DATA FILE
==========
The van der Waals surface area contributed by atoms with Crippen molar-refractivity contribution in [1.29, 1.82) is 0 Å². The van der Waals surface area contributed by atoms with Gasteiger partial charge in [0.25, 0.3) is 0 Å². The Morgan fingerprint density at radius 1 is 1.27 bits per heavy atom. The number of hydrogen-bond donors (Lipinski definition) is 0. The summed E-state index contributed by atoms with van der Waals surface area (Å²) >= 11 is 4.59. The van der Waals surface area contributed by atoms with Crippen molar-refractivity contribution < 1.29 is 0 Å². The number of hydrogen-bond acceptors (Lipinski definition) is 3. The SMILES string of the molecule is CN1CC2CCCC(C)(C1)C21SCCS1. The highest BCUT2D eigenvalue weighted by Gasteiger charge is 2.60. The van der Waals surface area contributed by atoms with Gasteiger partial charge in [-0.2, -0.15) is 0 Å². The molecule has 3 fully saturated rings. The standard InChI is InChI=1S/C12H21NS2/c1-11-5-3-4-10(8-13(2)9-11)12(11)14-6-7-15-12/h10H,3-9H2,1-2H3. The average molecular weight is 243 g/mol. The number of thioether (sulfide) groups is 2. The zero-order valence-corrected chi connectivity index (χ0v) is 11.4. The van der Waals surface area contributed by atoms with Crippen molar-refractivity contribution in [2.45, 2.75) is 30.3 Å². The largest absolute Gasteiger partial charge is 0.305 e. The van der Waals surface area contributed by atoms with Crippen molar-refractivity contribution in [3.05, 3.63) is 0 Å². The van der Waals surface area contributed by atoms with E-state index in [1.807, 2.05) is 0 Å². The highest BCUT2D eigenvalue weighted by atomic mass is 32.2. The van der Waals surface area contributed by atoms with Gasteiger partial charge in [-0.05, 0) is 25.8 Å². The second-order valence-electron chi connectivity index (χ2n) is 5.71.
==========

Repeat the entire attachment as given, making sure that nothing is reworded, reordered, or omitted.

The van der Waals surface area contributed by atoms with Crippen molar-refractivity contribution in [1.29, 1.82) is 0 Å². The van der Waals surface area contributed by atoms with Gasteiger partial charge in [0.25, 0.3) is 0 Å². The Morgan fingerprint density at radius 1 is 1.27 bits per heavy atom. The number of hydrogen-bond donors (Lipinski definition) is 0. The summed E-state index contributed by atoms with van der Waals surface area (Å²) >= 11 is 4.59. The van der Waals surface area contributed by atoms with Crippen molar-refractivity contribution < 1.29 is 0 Å². The number of hydrogen-bond acceptors (Lipinski definition) is 3. The SMILES string of the molecule is CN1CC2CCCC(C)(C1)C21SCCS1. The highest BCUT2D eigenvalue weighted by Gasteiger charge is 2.60. The van der Waals surface area contributed by atoms with Gasteiger partial charge in [-0.2, -0.15) is 0 Å². The molecule has 3 fully saturated rings. The standard InChI is InChI=1S/C12H21NS2/c1-11-5-3-4-10(8-13(2)9-11)12(11)14-6-7-15-12/h10H,3-9H2,1-2H3. The average molecular weight is 243 g/mol. The number of thioether (sulfide) groups is 2. The zero-order valence-corrected chi connectivity index (χ0v) is 11.4. The van der Waals surface area contributed by atoms with Crippen molar-refractivity contribution in [2.45, 2.75) is 30.3 Å². The largest absolute Gasteiger partial charge is 0.305 e. The van der Waals surface area contributed by atoms with Crippen molar-refractivity contribution in [3.05, 3.63) is 0 Å². The van der Waals surface area contributed by atoms with E-state index in [1.807, 2.05) is 0 Å². The highest BCUT2D eigenvalue weighted by atomic mass is 32.2. The van der Waals surface area contributed by atoms with Gasteiger partial charge in [-0.05, 0) is 25.8 Å². The second-order valence-electron chi connectivity index (χ2n) is 5.71.